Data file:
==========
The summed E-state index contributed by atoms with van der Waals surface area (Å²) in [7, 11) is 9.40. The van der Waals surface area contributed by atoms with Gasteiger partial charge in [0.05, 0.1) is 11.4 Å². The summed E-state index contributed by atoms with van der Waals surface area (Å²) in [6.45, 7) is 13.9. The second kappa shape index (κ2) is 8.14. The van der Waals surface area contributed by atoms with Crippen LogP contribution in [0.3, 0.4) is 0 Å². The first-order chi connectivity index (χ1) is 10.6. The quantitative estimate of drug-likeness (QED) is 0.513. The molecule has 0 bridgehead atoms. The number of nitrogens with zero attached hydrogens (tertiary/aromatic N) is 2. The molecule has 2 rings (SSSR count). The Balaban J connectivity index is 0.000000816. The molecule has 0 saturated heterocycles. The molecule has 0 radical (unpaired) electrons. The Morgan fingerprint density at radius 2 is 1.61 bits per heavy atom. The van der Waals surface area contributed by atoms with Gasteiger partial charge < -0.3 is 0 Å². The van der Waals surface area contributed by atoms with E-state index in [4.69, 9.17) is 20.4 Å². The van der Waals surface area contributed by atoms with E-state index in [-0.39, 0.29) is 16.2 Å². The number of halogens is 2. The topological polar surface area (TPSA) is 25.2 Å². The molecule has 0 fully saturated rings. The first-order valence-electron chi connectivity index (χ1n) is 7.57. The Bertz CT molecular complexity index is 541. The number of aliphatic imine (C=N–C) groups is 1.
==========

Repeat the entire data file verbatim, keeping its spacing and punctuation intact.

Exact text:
The summed E-state index contributed by atoms with van der Waals surface area (Å²) in [7, 11) is 9.40. The van der Waals surface area contributed by atoms with Gasteiger partial charge in [0.05, 0.1) is 11.4 Å². The summed E-state index contributed by atoms with van der Waals surface area (Å²) in [6.45, 7) is 13.9. The second kappa shape index (κ2) is 8.14. The van der Waals surface area contributed by atoms with Crippen LogP contribution in [0.3, 0.4) is 0 Å². The first-order chi connectivity index (χ1) is 10.6. The quantitative estimate of drug-likeness (QED) is 0.513. The molecule has 0 bridgehead atoms. The number of nitrogens with zero attached hydrogens (tertiary/aromatic N) is 2. The molecule has 2 rings (SSSR count). The Balaban J connectivity index is 0.000000816. The molecule has 0 saturated heterocycles. The molecule has 0 radical (unpaired) electrons. The Morgan fingerprint density at radius 2 is 1.61 bits per heavy atom. The van der Waals surface area contributed by atoms with Gasteiger partial charge < -0.3 is 0 Å². The van der Waals surface area contributed by atoms with E-state index in [4.69, 9.17) is 20.4 Å². The van der Waals surface area contributed by atoms with E-state index in [-0.39, 0.29) is 16.2 Å². The number of halogens is 2. The topological polar surface area (TPSA) is 25.2 Å². The molecule has 0 fully saturated rings. The first-order valence-electron chi connectivity index (χ1n) is 7.57. The Bertz CT molecular complexity index is 541. The number of aliphatic imine (C=N–C) groups is 1.